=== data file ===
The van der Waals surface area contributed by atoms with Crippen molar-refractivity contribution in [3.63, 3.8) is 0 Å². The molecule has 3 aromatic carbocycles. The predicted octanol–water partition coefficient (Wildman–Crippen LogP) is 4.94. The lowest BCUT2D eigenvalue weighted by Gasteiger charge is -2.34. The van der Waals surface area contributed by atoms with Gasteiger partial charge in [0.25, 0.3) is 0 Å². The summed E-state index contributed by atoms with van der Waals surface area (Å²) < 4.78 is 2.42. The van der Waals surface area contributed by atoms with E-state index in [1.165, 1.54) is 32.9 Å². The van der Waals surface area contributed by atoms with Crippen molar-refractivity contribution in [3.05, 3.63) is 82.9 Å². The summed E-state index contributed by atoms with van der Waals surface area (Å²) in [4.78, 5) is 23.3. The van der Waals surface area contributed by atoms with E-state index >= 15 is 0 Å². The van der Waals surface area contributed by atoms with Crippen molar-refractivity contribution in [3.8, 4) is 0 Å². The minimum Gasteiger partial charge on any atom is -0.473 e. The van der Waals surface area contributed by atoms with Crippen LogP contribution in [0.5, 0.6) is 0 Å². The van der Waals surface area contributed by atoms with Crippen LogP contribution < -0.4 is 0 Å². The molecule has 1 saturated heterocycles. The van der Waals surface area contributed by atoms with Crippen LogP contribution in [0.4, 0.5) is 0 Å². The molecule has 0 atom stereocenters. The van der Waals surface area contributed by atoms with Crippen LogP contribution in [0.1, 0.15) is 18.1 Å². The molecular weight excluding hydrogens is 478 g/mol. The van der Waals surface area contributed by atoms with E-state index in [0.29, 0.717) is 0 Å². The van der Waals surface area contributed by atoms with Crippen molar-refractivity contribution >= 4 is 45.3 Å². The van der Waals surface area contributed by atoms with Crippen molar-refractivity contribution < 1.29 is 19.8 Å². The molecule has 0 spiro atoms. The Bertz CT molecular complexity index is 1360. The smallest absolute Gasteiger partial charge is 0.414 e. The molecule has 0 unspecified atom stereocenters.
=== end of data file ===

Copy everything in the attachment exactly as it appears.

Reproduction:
The van der Waals surface area contributed by atoms with Crippen molar-refractivity contribution in [3.63, 3.8) is 0 Å². The molecule has 3 aromatic carbocycles. The predicted octanol–water partition coefficient (Wildman–Crippen LogP) is 4.94. The lowest BCUT2D eigenvalue weighted by Gasteiger charge is -2.34. The van der Waals surface area contributed by atoms with Gasteiger partial charge in [0.25, 0.3) is 0 Å². The summed E-state index contributed by atoms with van der Waals surface area (Å²) < 4.78 is 2.42. The van der Waals surface area contributed by atoms with E-state index in [1.165, 1.54) is 32.9 Å². The van der Waals surface area contributed by atoms with Crippen molar-refractivity contribution in [3.05, 3.63) is 82.9 Å². The summed E-state index contributed by atoms with van der Waals surface area (Å²) in [4.78, 5) is 23.3. The van der Waals surface area contributed by atoms with E-state index >= 15 is 0 Å². The van der Waals surface area contributed by atoms with Crippen molar-refractivity contribution in [3.8, 4) is 0 Å². The minimum Gasteiger partial charge on any atom is -0.473 e. The van der Waals surface area contributed by atoms with Crippen LogP contribution in [0.5, 0.6) is 0 Å². The van der Waals surface area contributed by atoms with Crippen LogP contribution < -0.4 is 0 Å². The molecule has 1 saturated heterocycles. The van der Waals surface area contributed by atoms with Crippen LogP contribution in [0.4, 0.5) is 0 Å². The molecule has 0 atom stereocenters. The van der Waals surface area contributed by atoms with Crippen LogP contribution in [0.1, 0.15) is 18.1 Å². The molecular weight excluding hydrogens is 478 g/mol. The van der Waals surface area contributed by atoms with E-state index in [0.29, 0.717) is 0 Å². The van der Waals surface area contributed by atoms with Crippen molar-refractivity contribution >= 4 is 45.3 Å². The van der Waals surface area contributed by atoms with Crippen molar-refractivity contribution < 1.29 is 19.8 Å². The molecule has 0 spiro atoms. The Bertz CT molecular complexity index is 1360. The smallest absolute Gasteiger partial charge is 0.414 e. The molecule has 0 unspecified atom stereocenters.